16

I have been going through the GoT's wikia, and learned that the White Walkers in HBO's Game of Thrones have a language called Skroth.

So, I was curious regarding how the White Walkers communicate and command their dead army. In the show, they just walk ahead of them and just do gestures with their ice swords(?).

So, is that it, or do they have a language to interact with them? Or is it Skroth?

  • 4
    FYI, David J. Peterson had this to say: > Also, the information on Skroth there [Wikia] is wrong. I created something for the White Walkers initially called Skroth, and I believe they didn’t end up using it. And that was for season 1; I didn’t do anything for it for season 2. – Ghoti and Chips Aug 24 '17 at 7:45
  • 6
    In other words: they developed a language but it was never used, and there is nothing in the show displaying White Walkers communicating in any way other than potentially telepathically, while in the books they speak in a language that sounds like ice cracking. – Ghoti and Chips Aug 24 '17 at 7:48
  • 1
    @GhotiandChips Looks like a decent answer. Post it, why not? – NVZ Aug 24 '17 at 8:00
19

David J. Peterson, conlang creator for HBO's television series Game of Thrones, had this to say:

Also, the information on Skroth there [Wikia] is wrong. I created something for the White Walkers initially called Skroth, and I believe they didn’t end up using it. And that was for season 1; I didn’t do anything for it for season 2.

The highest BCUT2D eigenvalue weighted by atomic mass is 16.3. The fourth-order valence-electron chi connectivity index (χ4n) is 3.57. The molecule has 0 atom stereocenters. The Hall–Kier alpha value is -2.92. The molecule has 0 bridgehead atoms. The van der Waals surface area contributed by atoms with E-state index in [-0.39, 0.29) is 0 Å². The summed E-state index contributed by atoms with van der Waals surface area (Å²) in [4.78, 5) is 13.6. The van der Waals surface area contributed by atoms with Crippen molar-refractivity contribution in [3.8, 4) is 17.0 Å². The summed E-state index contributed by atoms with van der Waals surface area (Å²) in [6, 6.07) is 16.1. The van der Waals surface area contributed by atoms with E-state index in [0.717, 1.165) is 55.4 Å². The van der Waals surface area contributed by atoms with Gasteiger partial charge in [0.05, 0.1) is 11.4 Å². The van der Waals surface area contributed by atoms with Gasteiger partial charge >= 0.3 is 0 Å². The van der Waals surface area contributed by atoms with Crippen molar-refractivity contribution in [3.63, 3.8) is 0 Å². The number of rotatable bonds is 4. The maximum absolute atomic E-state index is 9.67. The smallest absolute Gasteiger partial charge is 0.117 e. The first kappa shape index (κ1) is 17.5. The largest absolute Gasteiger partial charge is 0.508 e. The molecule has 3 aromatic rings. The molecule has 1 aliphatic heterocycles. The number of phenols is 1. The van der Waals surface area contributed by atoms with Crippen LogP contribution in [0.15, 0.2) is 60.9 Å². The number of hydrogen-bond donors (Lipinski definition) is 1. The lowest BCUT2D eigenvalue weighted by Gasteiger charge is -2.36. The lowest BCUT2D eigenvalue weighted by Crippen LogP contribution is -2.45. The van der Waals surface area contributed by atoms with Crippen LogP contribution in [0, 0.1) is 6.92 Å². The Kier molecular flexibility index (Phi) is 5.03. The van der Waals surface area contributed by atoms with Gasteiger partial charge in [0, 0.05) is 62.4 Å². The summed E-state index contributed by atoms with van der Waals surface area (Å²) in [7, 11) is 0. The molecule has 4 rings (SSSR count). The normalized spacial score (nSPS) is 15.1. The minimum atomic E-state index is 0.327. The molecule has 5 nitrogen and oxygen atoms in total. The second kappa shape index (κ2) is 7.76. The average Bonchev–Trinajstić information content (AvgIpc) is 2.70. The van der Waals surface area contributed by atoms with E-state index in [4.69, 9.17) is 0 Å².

— David J. Peterson, "Ei Mahrazhi’th Drivoe", Dothraki.com

In other words: they developed a language but it was never used, and there is nothing in the show displaying White Walkers communicating with language in any way other than potentially telepathically, even to each other, let alone to the wights (members of the army of the dead), while in the books they speak in a language that sounds like ice cracking.

The only instances we've seen in the show that are technically communication (but not really a perceivable language) are the shrieks/screams that both the wights and White Walkers have made.

In "Valar Morghulis" (Game of Thrones, S02E10), the White Walker that leads the army of the dead (and Sam stumbles upon) screams/shrieks with his weapon raised, which seems to communicate to the wights "Attack", or "Onward", or is perhaps a rallying call so that the scattered wights nearby group up and follow him - it's not really known. Out-of-universe, it's a dramatic introduction to the reveal of this enormous army we (the audience) weren't aware of.

enter image description here

In "Beyond the Wall" (Game of Thrones, S07E06), as the group is capturing a wight ...

... it lets out a loud shriek/scream, and this ultimately results in nearby wights being alerted, causing the group mortal peril.

This would also technically classify as communication, but not necessarily a language.